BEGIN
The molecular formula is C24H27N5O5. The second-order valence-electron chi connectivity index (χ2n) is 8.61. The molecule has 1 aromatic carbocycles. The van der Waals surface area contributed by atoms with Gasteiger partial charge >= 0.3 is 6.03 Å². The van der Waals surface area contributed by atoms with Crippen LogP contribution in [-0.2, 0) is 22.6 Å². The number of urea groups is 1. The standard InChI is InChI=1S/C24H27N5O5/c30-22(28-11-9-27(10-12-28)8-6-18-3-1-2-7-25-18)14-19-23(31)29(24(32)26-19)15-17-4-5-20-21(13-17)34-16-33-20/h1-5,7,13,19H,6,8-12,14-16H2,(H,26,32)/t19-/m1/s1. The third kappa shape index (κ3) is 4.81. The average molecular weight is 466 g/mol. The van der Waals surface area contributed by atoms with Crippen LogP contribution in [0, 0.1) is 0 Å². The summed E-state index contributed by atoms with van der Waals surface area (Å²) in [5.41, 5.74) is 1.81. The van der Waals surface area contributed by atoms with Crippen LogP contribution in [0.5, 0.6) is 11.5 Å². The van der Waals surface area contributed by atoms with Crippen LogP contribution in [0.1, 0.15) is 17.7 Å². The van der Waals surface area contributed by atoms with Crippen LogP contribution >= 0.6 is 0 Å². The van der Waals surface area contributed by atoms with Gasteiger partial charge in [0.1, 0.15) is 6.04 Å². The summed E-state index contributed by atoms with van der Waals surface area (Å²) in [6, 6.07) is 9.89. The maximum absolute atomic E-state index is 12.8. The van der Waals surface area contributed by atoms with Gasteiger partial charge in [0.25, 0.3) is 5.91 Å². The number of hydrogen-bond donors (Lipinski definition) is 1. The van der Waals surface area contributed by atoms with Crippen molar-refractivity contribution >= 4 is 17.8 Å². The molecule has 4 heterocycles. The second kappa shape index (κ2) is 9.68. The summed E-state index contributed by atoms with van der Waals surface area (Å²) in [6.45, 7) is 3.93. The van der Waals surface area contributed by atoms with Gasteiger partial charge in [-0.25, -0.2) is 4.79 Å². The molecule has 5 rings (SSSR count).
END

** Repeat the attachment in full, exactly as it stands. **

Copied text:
The molecular formula is C24H27N5O5. The second-order valence-electron chi connectivity index (χ2n) is 8.61. The molecule has 1 aromatic carbocycles. The van der Waals surface area contributed by atoms with Gasteiger partial charge >= 0.3 is 6.03 Å². The van der Waals surface area contributed by atoms with Crippen LogP contribution in [-0.2, 0) is 22.6 Å². The number of urea groups is 1. The standard InChI is InChI=1S/C24H27N5O5/c30-22(28-11-9-27(10-12-28)8-6-18-3-1-2-7-25-18)14-19-23(31)29(24(32)26-19)15-17-4-5-20-21(13-17)34-16-33-20/h1-5,7,13,19H,6,8-12,14-16H2,(H,26,32)/t19-/m1/s1. The third kappa shape index (κ3) is 4.81. The average molecular weight is 466 g/mol. The van der Waals surface area contributed by atoms with Crippen LogP contribution in [0, 0.1) is 0 Å². The summed E-state index contributed by atoms with van der Waals surface area (Å²) in [5.41, 5.74) is 1.81. The van der Waals surface area contributed by atoms with Crippen LogP contribution in [0.5, 0.6) is 11.5 Å². The van der Waals surface area contributed by atoms with Crippen LogP contribution in [0.1, 0.15) is 17.7 Å². The van der Waals surface area contributed by atoms with Crippen LogP contribution >= 0.6 is 0 Å². The van der Waals surface area contributed by atoms with Gasteiger partial charge in [0.1, 0.15) is 6.04 Å². The summed E-state index contributed by atoms with van der Waals surface area (Å²) in [6, 6.07) is 9.89. The maximum absolute atomic E-state index is 12.8. The van der Waals surface area contributed by atoms with Gasteiger partial charge in [0.25, 0.3) is 5.91 Å². The number of hydrogen-bond donors (Lipinski definition) is 1. The van der Waals surface area contributed by atoms with Crippen molar-refractivity contribution >= 4 is 17.8 Å². The molecule has 4 heterocycles. The second kappa shape index (κ2) is 9.68. The summed E-state index contributed by atoms with van der Waals surface area (Å²) in [6.45, 7) is 3.93. The van der Waals surface area contributed by atoms with Gasteiger partial charge in [-0.25, -0.2) is 4.79 Å². The molecule has 5 rings (SSSR count).